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The next public input session for the Chaffee County Comprehensive Plan process is coming up from 6 to 7:30 p.m. Aug. 28, at the SteamPlant in Salida. The event is the second public meeting in the 12 to 18-month long plan process that will result in a new ‘vision document’ for Chaffee County that will balance expected growth with protection of available resources.

The Chaffee Board of County Commissioners has stressed that the ultimate success of the process is highly dependent upon residents speaking up and providing their input about their vision for the county. That input will result in a new comprehensive plan, which, in turn, will guide updates to Chaffee County’s Land Use Code (LUC). Planning Commission members have noted that the county’s LUC is outdated, and not up to the volume and types of requests it is handling as the county continues to grow.

Commissioners and the Chaffee County Planning Commission have pointed out that broad citizen involvement is critical for the plan to reflect the breadth and range of the county’s population and its many volunteer organizations. They want to see all age groups — every person living and working in Chaffee County – participate in the input process. The public meetings and neighborhood get-togethers will be held at a variety of times of the day and different days of the week to encourage turnout.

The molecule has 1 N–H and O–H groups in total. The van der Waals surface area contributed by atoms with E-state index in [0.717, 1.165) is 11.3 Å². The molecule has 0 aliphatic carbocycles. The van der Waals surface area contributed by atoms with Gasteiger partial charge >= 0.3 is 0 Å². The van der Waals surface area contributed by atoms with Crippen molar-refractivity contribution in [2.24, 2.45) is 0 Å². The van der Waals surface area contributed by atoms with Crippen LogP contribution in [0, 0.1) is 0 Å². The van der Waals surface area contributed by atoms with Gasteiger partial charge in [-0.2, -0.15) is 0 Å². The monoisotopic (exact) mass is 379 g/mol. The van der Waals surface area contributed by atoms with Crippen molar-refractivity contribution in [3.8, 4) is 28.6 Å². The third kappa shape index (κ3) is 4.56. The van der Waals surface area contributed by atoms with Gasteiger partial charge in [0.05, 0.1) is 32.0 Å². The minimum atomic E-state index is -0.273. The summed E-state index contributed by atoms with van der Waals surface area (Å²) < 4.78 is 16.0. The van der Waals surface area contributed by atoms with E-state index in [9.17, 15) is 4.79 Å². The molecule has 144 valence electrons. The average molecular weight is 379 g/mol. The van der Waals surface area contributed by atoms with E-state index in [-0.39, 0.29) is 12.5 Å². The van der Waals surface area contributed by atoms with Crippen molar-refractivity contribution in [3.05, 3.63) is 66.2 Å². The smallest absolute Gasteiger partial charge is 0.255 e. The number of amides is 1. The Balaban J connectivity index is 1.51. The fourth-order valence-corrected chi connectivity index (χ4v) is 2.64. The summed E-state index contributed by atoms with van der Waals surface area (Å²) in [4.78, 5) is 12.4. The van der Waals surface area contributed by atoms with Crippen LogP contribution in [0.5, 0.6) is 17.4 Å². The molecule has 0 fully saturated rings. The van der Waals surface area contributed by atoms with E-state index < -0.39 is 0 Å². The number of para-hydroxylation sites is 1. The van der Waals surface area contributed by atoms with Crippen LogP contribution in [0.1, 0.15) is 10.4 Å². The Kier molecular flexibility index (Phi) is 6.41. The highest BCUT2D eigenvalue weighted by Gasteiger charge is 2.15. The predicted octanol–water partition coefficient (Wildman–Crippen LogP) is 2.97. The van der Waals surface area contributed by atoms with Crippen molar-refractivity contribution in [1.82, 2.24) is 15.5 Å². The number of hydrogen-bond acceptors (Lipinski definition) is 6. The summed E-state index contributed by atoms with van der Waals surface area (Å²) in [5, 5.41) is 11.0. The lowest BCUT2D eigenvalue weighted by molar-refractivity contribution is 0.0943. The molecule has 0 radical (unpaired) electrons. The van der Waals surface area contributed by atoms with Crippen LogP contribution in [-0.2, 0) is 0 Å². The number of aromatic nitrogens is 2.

To that end, county commissioners are also activating what they are calling Comprehensive Plan Outreach Committees, designed to involve all age groups and a variety of stakeholders in the process. At stake is what Chaffee County will become five years, 10 years, or 20 years from now.

The Triple Crown Burro Race. (Photo courtesy Buena Vista Chamber of Commerce)

Chaffee County has budgeted for a $250,000 planning effort: half county funds, the other half provided as a funding match from the Department of Local Affairs. The process will include more than a dozen opportunities for the public to weigh in, and more sessions involving groups representing aspects of the county which have been termed highly important county assets.

“This is a big undertaking, but we’re off to a good start,” commented County Commissioner Chair Greg Felt at the first public meeting in June at Mt. Princeton Hot Springs Conference Pavilion. “We were overdue from a planning perspective.”

For more information as the planning process continues, the county has launched a website for residents and businesses about the plan preparation process, available at